Money And The Federal Reserve Essay

785 WordsNov 10, 20094 Pages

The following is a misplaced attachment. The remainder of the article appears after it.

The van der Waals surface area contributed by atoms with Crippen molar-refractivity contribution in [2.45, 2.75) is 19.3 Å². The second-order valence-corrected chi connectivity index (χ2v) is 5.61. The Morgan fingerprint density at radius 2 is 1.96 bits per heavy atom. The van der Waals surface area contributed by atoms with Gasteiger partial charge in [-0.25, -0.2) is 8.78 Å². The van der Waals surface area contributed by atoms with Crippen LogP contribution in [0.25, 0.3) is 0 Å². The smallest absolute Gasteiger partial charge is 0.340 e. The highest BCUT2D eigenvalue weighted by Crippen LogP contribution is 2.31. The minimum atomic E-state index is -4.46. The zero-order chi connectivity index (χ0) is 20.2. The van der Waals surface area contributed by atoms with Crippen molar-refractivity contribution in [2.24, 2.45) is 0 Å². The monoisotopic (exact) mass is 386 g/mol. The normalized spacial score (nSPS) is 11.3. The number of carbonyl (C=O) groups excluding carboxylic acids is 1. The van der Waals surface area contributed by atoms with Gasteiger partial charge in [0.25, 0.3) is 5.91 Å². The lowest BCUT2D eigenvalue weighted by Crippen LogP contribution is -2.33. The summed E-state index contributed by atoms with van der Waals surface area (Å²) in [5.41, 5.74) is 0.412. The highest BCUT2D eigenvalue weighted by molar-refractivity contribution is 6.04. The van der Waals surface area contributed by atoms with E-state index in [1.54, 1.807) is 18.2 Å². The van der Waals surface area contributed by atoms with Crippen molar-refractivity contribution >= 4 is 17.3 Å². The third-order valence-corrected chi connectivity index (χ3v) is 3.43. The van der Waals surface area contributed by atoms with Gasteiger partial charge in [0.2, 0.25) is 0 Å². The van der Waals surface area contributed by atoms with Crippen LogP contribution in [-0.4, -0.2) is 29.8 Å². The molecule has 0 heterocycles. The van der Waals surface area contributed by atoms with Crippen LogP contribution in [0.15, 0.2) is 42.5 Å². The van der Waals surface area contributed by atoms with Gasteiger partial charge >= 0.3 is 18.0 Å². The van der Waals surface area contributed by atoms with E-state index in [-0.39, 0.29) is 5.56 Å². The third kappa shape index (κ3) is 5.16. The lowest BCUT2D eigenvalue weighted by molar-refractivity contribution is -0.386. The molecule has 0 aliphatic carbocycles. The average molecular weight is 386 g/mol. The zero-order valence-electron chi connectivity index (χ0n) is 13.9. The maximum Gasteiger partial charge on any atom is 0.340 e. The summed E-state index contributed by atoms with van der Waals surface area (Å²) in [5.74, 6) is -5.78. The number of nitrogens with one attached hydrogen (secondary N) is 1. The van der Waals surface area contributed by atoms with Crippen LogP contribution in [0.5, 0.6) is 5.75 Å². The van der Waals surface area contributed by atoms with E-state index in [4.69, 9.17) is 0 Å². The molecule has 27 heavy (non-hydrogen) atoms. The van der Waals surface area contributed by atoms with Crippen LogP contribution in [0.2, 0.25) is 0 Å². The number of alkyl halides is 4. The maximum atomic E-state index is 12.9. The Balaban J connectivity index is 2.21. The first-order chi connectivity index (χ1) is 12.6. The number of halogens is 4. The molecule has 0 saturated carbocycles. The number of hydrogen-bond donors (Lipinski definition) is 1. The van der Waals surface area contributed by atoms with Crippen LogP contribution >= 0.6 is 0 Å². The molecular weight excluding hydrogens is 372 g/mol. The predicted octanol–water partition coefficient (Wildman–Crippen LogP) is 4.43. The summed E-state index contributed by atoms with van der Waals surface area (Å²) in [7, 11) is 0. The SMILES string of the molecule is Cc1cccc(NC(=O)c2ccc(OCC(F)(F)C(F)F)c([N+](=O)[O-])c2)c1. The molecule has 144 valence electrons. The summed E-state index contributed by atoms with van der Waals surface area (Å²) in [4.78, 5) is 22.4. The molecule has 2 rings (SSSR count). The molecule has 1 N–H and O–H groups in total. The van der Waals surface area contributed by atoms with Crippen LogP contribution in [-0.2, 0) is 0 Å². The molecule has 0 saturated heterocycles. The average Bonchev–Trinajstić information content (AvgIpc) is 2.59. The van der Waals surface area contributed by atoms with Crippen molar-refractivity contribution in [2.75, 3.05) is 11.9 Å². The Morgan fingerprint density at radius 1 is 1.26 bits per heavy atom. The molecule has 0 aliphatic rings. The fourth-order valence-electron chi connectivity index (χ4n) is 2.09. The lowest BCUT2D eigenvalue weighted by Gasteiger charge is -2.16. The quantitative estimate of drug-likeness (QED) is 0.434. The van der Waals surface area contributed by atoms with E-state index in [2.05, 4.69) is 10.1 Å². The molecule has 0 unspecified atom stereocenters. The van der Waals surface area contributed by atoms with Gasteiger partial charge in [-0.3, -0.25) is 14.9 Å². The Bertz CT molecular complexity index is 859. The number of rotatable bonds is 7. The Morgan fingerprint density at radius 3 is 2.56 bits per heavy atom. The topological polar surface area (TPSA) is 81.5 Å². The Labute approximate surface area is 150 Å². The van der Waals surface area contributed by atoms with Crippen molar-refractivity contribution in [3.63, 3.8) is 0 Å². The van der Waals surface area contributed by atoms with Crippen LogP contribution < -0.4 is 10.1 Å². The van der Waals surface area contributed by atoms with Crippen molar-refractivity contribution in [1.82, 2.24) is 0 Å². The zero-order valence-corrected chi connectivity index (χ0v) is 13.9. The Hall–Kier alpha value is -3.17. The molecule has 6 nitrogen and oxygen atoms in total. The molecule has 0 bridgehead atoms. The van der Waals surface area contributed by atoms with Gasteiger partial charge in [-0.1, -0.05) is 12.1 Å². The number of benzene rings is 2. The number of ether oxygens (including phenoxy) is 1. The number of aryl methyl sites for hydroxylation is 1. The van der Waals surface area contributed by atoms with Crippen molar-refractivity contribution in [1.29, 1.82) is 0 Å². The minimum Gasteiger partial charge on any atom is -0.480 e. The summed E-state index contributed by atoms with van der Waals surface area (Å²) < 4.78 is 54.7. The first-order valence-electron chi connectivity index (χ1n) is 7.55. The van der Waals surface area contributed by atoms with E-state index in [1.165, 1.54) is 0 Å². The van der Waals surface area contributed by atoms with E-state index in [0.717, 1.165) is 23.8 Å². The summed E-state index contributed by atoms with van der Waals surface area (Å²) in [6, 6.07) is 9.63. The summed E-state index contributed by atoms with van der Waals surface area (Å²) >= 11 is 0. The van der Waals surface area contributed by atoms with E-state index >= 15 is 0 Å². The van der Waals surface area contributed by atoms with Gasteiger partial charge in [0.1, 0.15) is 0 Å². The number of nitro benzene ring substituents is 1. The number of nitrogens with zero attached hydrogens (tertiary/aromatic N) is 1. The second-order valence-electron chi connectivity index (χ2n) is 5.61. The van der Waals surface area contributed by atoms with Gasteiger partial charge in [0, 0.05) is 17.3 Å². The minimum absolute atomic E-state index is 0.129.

Money and the Federal Reserve Money is used in everyday lives but is rarely thought about. Analyzing the true meaning of money and its purpose in our economy shows that it is more than just pieces of paper. Money is defined as “set of assets in the economy that people regularly use to buy goods and services from other people” (Mankiw 2007). The central bank of the United States is the Federal Reserve, or Fed. The Fed regulates our fiat monetary system. The Fed and money is intertwined in my everyday life, and I usually don’t think about their true purpose and meaning. The three functions of money are medium of exchange, unit of account, and store of value. I look at money as a medium of exchange everyday. When I go to the store and want to buy food, I exchange money that I have for the food the store has. Unit of account is how money is measured. When I am at the drive through at McDonalds I know that something from the dollar menu is a 1/10th the price of a burger from Red Robin. I don’t think of a Red Robin burger is the same as 10 McDonalds dollar menu cheeseburgers, but one is one dollar and the other is 10 dollars. Money is the unit of measure for the things I buy. The third function of money is store of value. The simplest way to explain store of value is that the piece of paper the store gets from you for your food purchase will store its value and be worth something the next day. Because our money is no longer backed by gold and only by faith, the US considered to be a fiat monetary system (Mankiw, 2007). A fiat system needs regulating. Since the money in this system can be printed and more can be added to the economy at any time, there needs to be some type of regulating. This is called a central bank. The Federal Reserve, US’s central bank, is ran by a group of seven chosen by the President and approved by the Senate.

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